It's important to understand that the antonym of globalist isn't nationalist but internationalist. 

Macron and his fellow globalists make silly speeches in which they denounce nationalism as an impractical sole alternative to globalism. It's a false comparison. The practical alternative to globalism is internationalism - independent, sovereign nations trading with eachother, exchanging knowledge and skills, agreeing common standards where these offer common advantage, maintaining flows between universities and research institutes, and above all acting in restraint of sovereign or territorial aggrandisement of a sort that causes war. 

Churchill was aware that neither France nor Germany were capable in the long term of being responsible internationalists. Both had cursed Europe with war for two hundred years, and neither can still be trusted alone to act in the common interest. Tying them together in a political-economic compact is a very effective way of protecting the world from their malign tendencies - even it it means for them a sclerotic economy, reduced growth and potential. For seventy years this has largely worked - bar a few war-fomenting behavioural lapses in the Balkans and Ukraine. The mistake, the error that should never have been allowed, was to tie the UK into this harness. 

Macron is terrified that a France and a Germany independent of eachother will revert to their old ways. His fears are justified. This is why he's so terrified of nationalism - and so uncertain about the EU's ability to be an internationalist player. For Macron it's globalism or chaos.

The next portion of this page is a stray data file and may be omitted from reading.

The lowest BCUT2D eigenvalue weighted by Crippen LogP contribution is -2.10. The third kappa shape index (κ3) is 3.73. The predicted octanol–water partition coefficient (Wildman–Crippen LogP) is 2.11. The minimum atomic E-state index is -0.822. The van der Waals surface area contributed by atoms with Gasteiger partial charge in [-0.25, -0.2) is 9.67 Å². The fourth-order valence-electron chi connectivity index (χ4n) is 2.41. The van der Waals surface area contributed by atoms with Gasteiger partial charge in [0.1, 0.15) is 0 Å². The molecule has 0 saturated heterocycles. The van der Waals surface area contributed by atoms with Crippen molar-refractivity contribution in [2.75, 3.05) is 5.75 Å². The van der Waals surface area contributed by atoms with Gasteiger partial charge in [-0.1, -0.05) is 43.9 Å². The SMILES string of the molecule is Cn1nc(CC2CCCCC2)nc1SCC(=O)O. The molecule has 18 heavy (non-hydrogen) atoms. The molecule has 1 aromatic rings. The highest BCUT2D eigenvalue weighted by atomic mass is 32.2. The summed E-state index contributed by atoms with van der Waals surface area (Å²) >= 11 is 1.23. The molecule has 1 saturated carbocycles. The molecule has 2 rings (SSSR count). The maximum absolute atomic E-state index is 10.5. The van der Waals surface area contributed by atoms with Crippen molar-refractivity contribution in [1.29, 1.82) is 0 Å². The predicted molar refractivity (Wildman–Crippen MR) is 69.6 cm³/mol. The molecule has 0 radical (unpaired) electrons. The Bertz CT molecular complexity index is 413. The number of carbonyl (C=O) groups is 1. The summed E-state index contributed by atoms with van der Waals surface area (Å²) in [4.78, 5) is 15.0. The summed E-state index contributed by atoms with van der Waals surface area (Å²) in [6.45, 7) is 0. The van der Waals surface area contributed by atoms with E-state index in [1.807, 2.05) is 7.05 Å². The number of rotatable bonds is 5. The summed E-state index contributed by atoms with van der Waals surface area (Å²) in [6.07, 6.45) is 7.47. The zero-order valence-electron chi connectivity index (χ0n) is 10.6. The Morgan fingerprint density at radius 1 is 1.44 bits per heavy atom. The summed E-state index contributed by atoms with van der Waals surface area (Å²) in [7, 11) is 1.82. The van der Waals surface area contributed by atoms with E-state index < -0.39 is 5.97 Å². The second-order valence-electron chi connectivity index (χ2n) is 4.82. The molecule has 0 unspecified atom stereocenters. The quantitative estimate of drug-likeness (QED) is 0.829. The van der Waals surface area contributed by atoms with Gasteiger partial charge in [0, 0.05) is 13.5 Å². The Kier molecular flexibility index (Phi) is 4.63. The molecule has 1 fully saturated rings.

So let us be aware that just as we are at last rectifying the mistake and resuming our place in the world as an international player, we must work equally hard to preserve an EU that keeps France and Germany shackled to eachother - for Britain's long term national security lies in keeping these beasts chained. 

The Elephant - Peter Sutherland's godchild
* Page 263

Wednesday 19 December 2018

Raab wants to throw UK taxpayers' money at Airbus and Renault

There's a half decent article in the Telegraph this morning by Dominic Raab (£) in which he sets out many sensible measures we should be taking in advance of a clean break with the EU in March. However, he ruins it with an ill-considered and ill-disguised suggestion of a massive bung from UK taxpayers to the global corporates, including Airbus, Renault, VW and Fiat;
Third, the Treasury must prepare a Brexit budget to identify businesses – including ‘just in time’ manufacturers – most at risk from a departure on WTO terms. We should cut business taxes to boost them as they transition, and offset the cost from the £39 billion the UK would have paid the EU.
It's disingenuous and mendacious.

First, the UK will not avoid having to make a very large payment to the EU. It may not be in 2019 with a clean break, and it may not be as much as £39bn, but even if we kick it over to the International Court in the Hague, I suspect we may have have to end up paying as much as half, say £20bn.